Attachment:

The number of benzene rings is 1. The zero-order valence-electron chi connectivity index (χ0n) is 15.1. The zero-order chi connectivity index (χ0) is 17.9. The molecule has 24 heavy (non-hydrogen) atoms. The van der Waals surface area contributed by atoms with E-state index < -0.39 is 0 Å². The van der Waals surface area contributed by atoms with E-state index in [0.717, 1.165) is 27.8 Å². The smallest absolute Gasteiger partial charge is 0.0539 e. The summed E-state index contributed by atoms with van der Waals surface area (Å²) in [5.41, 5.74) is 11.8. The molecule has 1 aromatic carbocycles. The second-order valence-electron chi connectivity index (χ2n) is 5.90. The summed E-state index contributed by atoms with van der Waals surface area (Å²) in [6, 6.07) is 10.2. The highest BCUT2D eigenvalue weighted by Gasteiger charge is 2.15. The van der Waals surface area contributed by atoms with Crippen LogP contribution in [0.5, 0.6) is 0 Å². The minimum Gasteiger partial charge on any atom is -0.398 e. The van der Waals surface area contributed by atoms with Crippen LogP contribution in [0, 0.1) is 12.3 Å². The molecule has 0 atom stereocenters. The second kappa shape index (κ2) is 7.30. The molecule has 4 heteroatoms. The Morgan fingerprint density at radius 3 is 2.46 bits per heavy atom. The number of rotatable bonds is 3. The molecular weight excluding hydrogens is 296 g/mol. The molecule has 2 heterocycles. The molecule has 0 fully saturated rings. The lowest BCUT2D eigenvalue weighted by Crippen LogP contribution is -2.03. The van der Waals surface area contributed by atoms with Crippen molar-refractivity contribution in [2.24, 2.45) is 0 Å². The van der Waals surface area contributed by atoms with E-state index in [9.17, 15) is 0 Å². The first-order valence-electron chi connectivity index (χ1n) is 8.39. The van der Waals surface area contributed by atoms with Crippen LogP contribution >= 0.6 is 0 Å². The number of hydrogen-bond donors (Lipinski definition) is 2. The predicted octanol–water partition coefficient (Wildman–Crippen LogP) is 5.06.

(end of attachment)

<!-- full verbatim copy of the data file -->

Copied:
The number of benzene rings is 1. The zero-order valence-electron chi connectivity index (χ0n) is 15.1. The zero-order chi connectivity index (χ0) is 17.9. The molecule has 24 heavy (non-hydrogen) atoms. The van der Waals surface area contributed by atoms with E-state index < -0.39 is 0 Å². The van der Waals surface area contributed by atoms with E-state index in [0.717, 1.165) is 27.8 Å². The smallest absolute Gasteiger partial charge is 0.0539 e. The summed E-state index contributed by atoms with van der Waals surface area (Å²) in [5.41, 5.74) is 11.8. The molecule has 1 aromatic carbocycles. The second-order valence-electron chi connectivity index (χ2n) is 5.90. The summed E-state index contributed by atoms with van der Waals surface area (Å²) in [6, 6.07) is 10.2. The highest BCUT2D eigenvalue weighted by Gasteiger charge is 2.15. The van der Waals surface area contributed by atoms with Crippen LogP contribution in [0.5, 0.6) is 0 Å². The minimum Gasteiger partial charge on any atom is -0.398 e. The van der Waals surface area contributed by atoms with Crippen LogP contribution in [0, 0.1) is 12.3 Å². The molecule has 0 atom stereocenters. The second kappa shape index (κ2) is 7.30. The molecule has 4 heteroatoms. The Morgan fingerprint density at radius 3 is 2.46 bits per heavy atom. The number of rotatable bonds is 3. The molecular weight excluding hydrogens is 296 g/mol. The molecule has 2 heterocycles. The molecule has 0 fully saturated rings. The lowest BCUT2D eigenvalue weighted by Crippen LogP contribution is -2.03. The van der Waals surface area contributed by atoms with Crippen molar-refractivity contribution in [2.24, 2.45) is 0 Å². The van der Waals surface area contributed by atoms with E-state index in [9.17, 15) is 0 Å². The first-order valence-electron chi connectivity index (χ1n) is 8.39. The van der Waals surface area contributed by atoms with Crippen LogP contribution >= 0.6 is 0 Å². The number of hydrogen-bond donors (Lipinski definition) is 2. The predicted octanol–water partition coefficient (Wildman–Crippen LogP) is 5.06.